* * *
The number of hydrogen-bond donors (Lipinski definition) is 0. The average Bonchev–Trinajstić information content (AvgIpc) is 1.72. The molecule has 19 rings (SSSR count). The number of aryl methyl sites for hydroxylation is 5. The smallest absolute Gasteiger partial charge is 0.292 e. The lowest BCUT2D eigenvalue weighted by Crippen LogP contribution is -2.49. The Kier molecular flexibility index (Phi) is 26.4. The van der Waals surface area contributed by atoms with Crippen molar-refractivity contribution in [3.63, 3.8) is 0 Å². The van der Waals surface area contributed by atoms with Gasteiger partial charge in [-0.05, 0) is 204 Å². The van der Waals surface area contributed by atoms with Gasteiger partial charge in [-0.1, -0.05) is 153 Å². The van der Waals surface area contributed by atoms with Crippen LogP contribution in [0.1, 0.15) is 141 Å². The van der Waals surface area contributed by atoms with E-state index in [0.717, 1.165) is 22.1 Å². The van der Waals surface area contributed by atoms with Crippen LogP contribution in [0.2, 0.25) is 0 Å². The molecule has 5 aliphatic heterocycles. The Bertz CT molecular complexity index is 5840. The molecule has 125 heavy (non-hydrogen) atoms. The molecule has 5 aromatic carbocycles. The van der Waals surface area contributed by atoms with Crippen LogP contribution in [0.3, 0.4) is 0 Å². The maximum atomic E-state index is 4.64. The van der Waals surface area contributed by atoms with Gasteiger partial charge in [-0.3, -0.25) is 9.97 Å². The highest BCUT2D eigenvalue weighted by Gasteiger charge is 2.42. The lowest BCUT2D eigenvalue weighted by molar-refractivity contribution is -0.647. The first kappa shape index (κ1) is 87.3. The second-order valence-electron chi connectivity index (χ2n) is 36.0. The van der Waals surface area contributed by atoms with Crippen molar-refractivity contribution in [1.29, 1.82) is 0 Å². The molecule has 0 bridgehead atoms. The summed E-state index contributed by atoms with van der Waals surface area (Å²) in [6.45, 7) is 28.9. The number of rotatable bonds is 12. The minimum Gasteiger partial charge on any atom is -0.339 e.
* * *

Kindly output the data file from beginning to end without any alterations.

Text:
The number of hydrogen-bond donors (Lipinski definition) is 0. The average Bonchev–Trinajstić information content (AvgIpc) is 1.72. The molecule has 19 rings (SSSR count). The number of aryl methyl sites for hydroxylation is 5. The smallest absolute Gasteiger partial charge is 0.292 e. The lowest BCUT2D eigenvalue weighted by Crippen LogP contribution is -2.49. The Kier molecular flexibility index (Phi) is 26.4. The van der Waals surface area contributed by atoms with Crippen molar-refractivity contribution in [3.63, 3.8) is 0 Å². The van der Waals surface area contributed by atoms with Gasteiger partial charge in [-0.05, 0) is 204 Å². The van der Waals surface area contributed by atoms with Gasteiger partial charge in [-0.1, -0.05) is 153 Å². The van der Waals surface area contributed by atoms with Crippen LogP contribution in [0.1, 0.15) is 141 Å². The van der Waals surface area contributed by atoms with E-state index in [0.717, 1.165) is 22.1 Å². The van der Waals surface area contributed by atoms with Crippen LogP contribution in [0.2, 0.25) is 0 Å². The molecule has 5 aliphatic heterocycles. The Bertz CT molecular complexity index is 5840. The molecule has 125 heavy (non-hydrogen) atoms. The molecule has 5 aromatic carbocycles. The van der Waals surface area contributed by atoms with Crippen LogP contribution in [0.3, 0.4) is 0 Å². The maximum atomic E-state index is 4.64. The van der Waals surface area contributed by atoms with Gasteiger partial charge in [-0.3, -0.25) is 9.97 Å². The highest BCUT2D eigenvalue weighted by Gasteiger charge is 2.42. The lowest BCUT2D eigenvalue weighted by molar-refractivity contribution is -0.647. The first kappa shape index (κ1) is 87.3. The second-order valence-electron chi connectivity index (χ2n) is 36.0. The van der Waals surface area contributed by atoms with Crippen molar-refractivity contribution in [1.29, 1.82) is 0 Å². The molecule has 0 bridgehead atoms. The summed E-state index contributed by atoms with van der Waals surface area (Å²) in [6.45, 7) is 28.9. The number of rotatable bonds is 12. The minimum Gasteiger partial charge on any atom is -0.339 e.